Further steps should be taken promptly to relieve aid recipients from requirements to pay Russian taxes on IPP assistance. If the 1992 agreement cannot gain Russian approval, perhaps a bilateral agreement can be reached for the IPP program alone. If that, too, is not possible, then DOE should give more serious consideration to routing its assistance through the ISTC program, which already has an intergovernmental agreement exempting its aid from national taxes.

The GAO was especially concerned over cases in which IPP program and project managers did not know—and in some cases did not wish even to ask—precisely who was benefiting from IPP assistance or what their backgrounds were.<9> In some projects, even the number of former Soviet personnel receiving assistance was unknown. As a result, it may well be that some projects involve aid recipients who are not really the "at-risk" experts whom the IPP program intends to assist, even though they are affiliated with institutes that may have been involved in the former Soviet WMD complex. DOE already has guidelines that require project managers to provide information on the recipients of assistance, and it has rightly promised to re-emphasize that guidance.

If most of the funds for a project are going to persons who do not, in fact, have a background related to weapons of mass destruction or long-range missiles, then the executive branch should consider whether the project still merits funding under this program. If funds are going to persons who are still working on such weapons or missiles, then the executive branch should consider whether those persons should continue to receive funds under this program.

Notice, however, that I did not suggest such projects should not be funded. Rather, they must be evaluated in light of the legal authority for the IPP program and of the overall non-proliferation goals of the United States. It may make sense, for example, to fund some projects in which former weapons designers are employed along with many persons who have other backgrounds. That may be the only way to make such projects commercially viable. After all, even in the United States, former nuclear weapons designers have not found it easy to succeed with start-up companies competing in the civilian economy. Even if foreign investors provide funding and basic business sense, Russian partners with some business acumen may be needed to bring nuclear-city residents—who have led the most sheltered of lives inside these "closed cities"—into the market economy. Given U.S. non-proliferation goals, moreover, the need to keep certain former Soviet weapons designers gainfully employed may outweigh concerns over cost.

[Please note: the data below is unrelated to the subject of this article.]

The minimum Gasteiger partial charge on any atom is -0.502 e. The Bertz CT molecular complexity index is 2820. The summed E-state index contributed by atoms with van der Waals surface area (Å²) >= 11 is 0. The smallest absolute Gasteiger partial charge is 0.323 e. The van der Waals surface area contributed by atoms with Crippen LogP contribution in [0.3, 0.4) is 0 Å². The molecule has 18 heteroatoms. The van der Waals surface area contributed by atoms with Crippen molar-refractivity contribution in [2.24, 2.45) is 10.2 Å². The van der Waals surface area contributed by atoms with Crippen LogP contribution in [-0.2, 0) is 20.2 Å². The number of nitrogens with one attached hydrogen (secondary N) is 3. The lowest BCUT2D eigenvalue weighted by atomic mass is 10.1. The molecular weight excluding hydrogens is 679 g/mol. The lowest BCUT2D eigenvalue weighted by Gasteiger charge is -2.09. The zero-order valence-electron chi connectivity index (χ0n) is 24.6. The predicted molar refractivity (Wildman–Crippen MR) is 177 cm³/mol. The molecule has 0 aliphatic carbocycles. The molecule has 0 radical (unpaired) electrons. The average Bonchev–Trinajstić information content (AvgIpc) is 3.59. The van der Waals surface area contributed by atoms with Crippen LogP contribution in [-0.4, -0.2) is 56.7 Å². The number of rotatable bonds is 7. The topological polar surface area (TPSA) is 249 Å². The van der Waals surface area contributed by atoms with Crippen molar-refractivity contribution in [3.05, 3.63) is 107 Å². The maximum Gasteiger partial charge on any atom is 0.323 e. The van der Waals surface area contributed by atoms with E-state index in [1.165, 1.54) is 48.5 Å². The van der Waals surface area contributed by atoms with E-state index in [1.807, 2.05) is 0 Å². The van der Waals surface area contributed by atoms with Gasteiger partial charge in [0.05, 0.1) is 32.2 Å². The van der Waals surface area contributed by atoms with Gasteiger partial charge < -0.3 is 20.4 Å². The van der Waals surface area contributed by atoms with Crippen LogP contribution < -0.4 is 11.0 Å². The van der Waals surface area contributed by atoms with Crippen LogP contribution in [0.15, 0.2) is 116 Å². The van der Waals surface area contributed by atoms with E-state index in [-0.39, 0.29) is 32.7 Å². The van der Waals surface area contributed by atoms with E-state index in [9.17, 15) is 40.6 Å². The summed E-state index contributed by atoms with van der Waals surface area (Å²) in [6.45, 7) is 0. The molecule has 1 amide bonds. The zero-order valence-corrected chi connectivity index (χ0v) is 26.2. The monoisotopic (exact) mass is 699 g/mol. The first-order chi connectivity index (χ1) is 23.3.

Likewise, it may make sense, in some cases, to provide part-time employment for persons who are also employed in work on nuclear weapons, on long-range missiles, or on chemical or biological defenses. Continued chemical or biological work of an offensive nature would violate treaties to which the former Soviet states are parties, and the IPP program must not subsidize treaty violations. Neither should IPP subsidize people who engage in activities warranting U.S. trade sanctions, such as the provision of technical assistance to Iran's long-range missile programs. Rather, U.S. assistance should require and enable recipients to turn away from such undesirable activities. The scientist who is good enough to still be employed by the Russian defense establishment may be precisely the person who should not be left on the market if his government is buying only half his time. That scientist may also be in a position to help the United States reach other weapons specialists who might be tempted to misuse their talents.

One especially important aspect of the president's Expanded Threat Reduction Initiative is a major effort to find alternative employment for Russia's biological weapons experts. The microbiologists and other scientists who built the Soviet Union's massive biological warfare establishment are highly expert. They are quite capable of doing research and development that would improve public health and agronomy in Russia and around the world. But they would be equally capable of assisting rogue states to wreak massive destruction if the United States and other countries do not enable them to survive in non-military pursuits. The administration's new initiative will not provide enough funds to fully employ Russia's biological weapons experts, but it will enable the Department of State, with help from the departments of Agriculture and Health and Human Services, to make a significant start. That will help give us the time we so desperately need in which to improve our capability to combat those threats.

It also may be reasonable to permit institutes that employ persons who receive IPP funding to devote a reasonable percentage of those funds to overhead costs. That is a common practice in the United States as well, and our non-proliferation interests may be well served by enabling an institute to remain afloat. After all, just think what would happen if the nuclear weapons experts at Arzamas-16 or Chelyabinsk-70 all had to seek work elsewhere. The United States rightly supports the announced intent of Russia's Ministry of Atomic Energy (MINATOM) to downsize by 50 percent its massive nuclear weapons complex. But we have a vital non-proliferation interest in helping MINATOM, through the new Nuclear Cities Initiative, to provide a "soft landing" for those who will lose their jobs in the process.